I’ll keep you updated as spring progresses.
It’s hard for me to believe I haven’t been smoking now for four months. To be honest, until I discovered the nicotine vaporizer, I had resigned to smoking the rest of my what I knew would be shorter life.
I didn’t go to the vaporizer store (an RV in Spencer) to quit smoking. I went to try something to at least help me cut down. I never imagined that I would set my cigarettes aside permanently, immediately. But I did.
I am quite aware that there are those who feel it’s a cheat. “You’re still addicted to nicotine,” they say, and it’s true. “You should just have quit cold turkey,” they say.
Some people just want to cut you down. Some people just don’t want to recognize any improvement.
But it is an improvement.
Long time smokers know about phlegm. It’s a part of the smoker’s life. But three days after I switched to my vaporizer, I didn’t have to go through the morning cough and hack routine. Within a few weeks, that routine was all but gone from my life.
Within a week, my sense of smell came back full force – and I began to realize just how much smokers smell like smoke.
Mid-winter, I realized Daisy was packing on the weight, and we started daily walks again. Usually, by the time we reach the end of the far field, I’m out of breath. But when we got there this fall, I was fine – and we kept right on going. Daisy seemed surprised to find we weren’t turning back as usual.
Apparently, each person has an ejuice flavor that works for them. Mine is Mocha Hazelnut, although I also use Burley Tobacco. Frank likes the Brandy, Whiskey and the tobacco. I once met a man who said only the chocolate/peanut butter worked for him, while another man struggled adapting to the vaporizer until he found the Turkish Tobacco flavor. Others like fruit flavors, or candy flavors. You have to find your own.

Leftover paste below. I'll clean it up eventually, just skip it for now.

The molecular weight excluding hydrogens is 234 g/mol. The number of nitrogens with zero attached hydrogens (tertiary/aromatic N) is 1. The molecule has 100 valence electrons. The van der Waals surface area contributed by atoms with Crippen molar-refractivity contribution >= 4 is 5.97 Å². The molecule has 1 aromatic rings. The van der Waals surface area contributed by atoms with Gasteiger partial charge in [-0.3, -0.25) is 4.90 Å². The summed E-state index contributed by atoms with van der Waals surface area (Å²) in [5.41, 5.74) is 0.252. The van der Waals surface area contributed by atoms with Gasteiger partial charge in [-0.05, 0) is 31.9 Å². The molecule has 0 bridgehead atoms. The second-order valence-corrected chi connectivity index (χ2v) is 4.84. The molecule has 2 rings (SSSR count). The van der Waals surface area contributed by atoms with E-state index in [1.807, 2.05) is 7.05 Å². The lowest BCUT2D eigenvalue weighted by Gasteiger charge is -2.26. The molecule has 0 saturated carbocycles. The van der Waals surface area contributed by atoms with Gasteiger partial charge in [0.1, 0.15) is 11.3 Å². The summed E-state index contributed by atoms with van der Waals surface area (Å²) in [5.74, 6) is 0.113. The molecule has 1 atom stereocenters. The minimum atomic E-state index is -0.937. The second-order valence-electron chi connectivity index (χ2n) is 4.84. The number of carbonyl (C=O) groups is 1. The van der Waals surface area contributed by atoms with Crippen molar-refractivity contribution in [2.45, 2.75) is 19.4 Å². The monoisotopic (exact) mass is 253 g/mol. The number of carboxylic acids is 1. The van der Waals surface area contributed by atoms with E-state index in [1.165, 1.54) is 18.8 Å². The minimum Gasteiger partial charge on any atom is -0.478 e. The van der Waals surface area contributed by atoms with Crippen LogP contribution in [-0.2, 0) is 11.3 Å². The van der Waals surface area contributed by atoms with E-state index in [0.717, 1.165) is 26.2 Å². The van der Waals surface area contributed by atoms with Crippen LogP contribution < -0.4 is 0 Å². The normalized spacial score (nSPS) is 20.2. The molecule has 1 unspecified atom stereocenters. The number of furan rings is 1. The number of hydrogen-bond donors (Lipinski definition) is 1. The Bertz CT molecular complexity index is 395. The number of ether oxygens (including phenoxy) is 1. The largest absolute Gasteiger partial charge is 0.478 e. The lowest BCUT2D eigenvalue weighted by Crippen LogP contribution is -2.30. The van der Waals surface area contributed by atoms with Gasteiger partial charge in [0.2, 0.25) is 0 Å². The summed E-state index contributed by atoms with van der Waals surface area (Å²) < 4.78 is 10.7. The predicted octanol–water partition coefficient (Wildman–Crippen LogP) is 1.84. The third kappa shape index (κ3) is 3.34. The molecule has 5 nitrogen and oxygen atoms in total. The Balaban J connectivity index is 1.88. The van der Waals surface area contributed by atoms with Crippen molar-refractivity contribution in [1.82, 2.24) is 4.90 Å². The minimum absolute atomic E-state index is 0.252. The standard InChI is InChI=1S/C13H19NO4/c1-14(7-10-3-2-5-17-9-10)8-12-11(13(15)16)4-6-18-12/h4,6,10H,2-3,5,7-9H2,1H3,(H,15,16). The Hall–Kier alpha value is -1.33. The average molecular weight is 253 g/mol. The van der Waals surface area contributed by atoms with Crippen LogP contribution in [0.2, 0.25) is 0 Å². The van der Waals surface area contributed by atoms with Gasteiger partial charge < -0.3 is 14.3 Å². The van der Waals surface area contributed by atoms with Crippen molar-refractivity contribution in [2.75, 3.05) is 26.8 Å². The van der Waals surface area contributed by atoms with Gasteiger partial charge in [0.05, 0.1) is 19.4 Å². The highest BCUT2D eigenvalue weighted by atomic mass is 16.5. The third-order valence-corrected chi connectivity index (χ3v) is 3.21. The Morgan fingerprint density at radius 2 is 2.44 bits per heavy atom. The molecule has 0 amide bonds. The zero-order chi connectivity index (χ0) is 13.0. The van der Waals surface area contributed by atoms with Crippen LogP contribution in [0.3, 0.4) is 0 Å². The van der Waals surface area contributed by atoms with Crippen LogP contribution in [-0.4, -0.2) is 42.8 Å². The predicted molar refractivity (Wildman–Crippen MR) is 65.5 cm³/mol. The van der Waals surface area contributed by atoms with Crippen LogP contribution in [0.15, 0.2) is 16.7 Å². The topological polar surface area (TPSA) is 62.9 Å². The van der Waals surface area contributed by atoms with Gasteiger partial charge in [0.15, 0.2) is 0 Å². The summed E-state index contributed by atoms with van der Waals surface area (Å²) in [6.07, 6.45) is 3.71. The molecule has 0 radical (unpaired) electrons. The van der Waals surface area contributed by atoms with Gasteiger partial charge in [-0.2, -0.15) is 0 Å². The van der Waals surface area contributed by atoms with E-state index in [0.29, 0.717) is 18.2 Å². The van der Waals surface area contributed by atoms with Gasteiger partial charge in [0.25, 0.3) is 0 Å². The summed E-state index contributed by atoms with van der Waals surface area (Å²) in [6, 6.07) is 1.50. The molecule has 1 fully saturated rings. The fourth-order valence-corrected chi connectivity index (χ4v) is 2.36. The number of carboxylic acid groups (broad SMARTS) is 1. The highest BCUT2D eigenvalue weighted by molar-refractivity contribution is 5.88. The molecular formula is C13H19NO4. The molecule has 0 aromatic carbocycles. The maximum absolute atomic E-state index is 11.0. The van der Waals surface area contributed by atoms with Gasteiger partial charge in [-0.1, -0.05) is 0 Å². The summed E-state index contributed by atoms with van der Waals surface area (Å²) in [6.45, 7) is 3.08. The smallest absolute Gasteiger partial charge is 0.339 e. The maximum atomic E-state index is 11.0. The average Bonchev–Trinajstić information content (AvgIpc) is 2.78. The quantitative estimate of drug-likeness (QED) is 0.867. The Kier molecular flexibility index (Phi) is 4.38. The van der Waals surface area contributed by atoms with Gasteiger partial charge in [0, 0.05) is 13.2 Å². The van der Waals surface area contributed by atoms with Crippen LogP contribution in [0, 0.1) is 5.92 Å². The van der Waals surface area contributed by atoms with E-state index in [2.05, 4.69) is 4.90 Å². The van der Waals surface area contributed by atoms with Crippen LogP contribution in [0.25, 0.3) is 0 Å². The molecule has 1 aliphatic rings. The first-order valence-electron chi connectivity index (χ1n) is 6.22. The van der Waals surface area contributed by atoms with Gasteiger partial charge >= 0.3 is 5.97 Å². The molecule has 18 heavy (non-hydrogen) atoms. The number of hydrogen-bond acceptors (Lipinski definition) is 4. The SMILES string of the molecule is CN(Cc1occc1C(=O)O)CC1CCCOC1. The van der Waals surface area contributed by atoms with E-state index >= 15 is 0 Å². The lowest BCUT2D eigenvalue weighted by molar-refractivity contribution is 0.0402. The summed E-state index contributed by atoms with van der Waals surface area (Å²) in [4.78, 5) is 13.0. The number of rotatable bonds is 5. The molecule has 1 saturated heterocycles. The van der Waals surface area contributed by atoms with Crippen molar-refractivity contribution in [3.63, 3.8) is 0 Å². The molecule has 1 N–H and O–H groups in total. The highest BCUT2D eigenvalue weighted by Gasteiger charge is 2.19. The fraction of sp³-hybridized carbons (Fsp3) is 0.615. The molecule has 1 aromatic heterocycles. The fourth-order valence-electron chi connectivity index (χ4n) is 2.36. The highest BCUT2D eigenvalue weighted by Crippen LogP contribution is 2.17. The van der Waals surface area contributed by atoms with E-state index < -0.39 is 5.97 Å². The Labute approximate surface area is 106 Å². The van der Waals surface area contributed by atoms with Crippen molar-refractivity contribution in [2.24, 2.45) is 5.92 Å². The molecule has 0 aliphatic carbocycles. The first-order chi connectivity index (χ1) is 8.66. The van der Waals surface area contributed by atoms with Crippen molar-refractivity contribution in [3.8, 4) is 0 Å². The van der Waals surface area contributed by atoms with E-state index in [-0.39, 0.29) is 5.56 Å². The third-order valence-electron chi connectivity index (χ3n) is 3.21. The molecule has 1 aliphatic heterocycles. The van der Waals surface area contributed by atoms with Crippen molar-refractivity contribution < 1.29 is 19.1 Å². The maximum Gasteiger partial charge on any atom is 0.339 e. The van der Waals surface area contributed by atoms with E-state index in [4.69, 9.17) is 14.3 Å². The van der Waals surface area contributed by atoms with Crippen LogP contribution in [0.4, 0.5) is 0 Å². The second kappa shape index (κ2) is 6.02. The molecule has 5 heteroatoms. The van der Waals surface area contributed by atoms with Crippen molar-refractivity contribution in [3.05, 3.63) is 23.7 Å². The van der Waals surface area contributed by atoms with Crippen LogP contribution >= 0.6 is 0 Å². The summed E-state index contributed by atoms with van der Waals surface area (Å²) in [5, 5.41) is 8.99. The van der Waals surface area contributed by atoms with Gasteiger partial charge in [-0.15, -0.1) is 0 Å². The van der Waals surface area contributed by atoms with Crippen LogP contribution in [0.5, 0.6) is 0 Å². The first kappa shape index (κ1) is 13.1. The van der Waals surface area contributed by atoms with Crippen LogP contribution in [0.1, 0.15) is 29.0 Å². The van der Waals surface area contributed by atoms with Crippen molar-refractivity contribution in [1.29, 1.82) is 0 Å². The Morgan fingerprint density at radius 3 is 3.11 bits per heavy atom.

I read today that more than 700,000 U.S. smokers have reported switching to nicotine vaporizers. I often think if Daddy had the chance with a vaporizer, he might still be with us.
But no. Even though vaporizers have been around for years, their import into the United States was banned for years. Even now – all vaporizers are made in China, but the e-juice used in them is available from American sources.
If you’ve tried to quit smoking, or not… If you’ve tried e-cigarettes, gum, or other devices that didn’t help…. If you like smoking, but would like a healthier habit…. Try the vaporizer. It’s the way to quit smoking that smokers love.
You can purchase vaporizers and all kinds of flavors locally at Nimblefingers in Spencer (the RV in SavALot parking lot), and supplies and a few flavors are available at Talliesduck in Normantown. You can also purchase supplies on Amazon. I’ve provided a link to the vaporizers like we use below.
I got my nicotine vaporizer (like the one above) in early November. Frank got his about a month later. Immediately, we both quit purchasing cigarettes (for me) and snuff (for him.)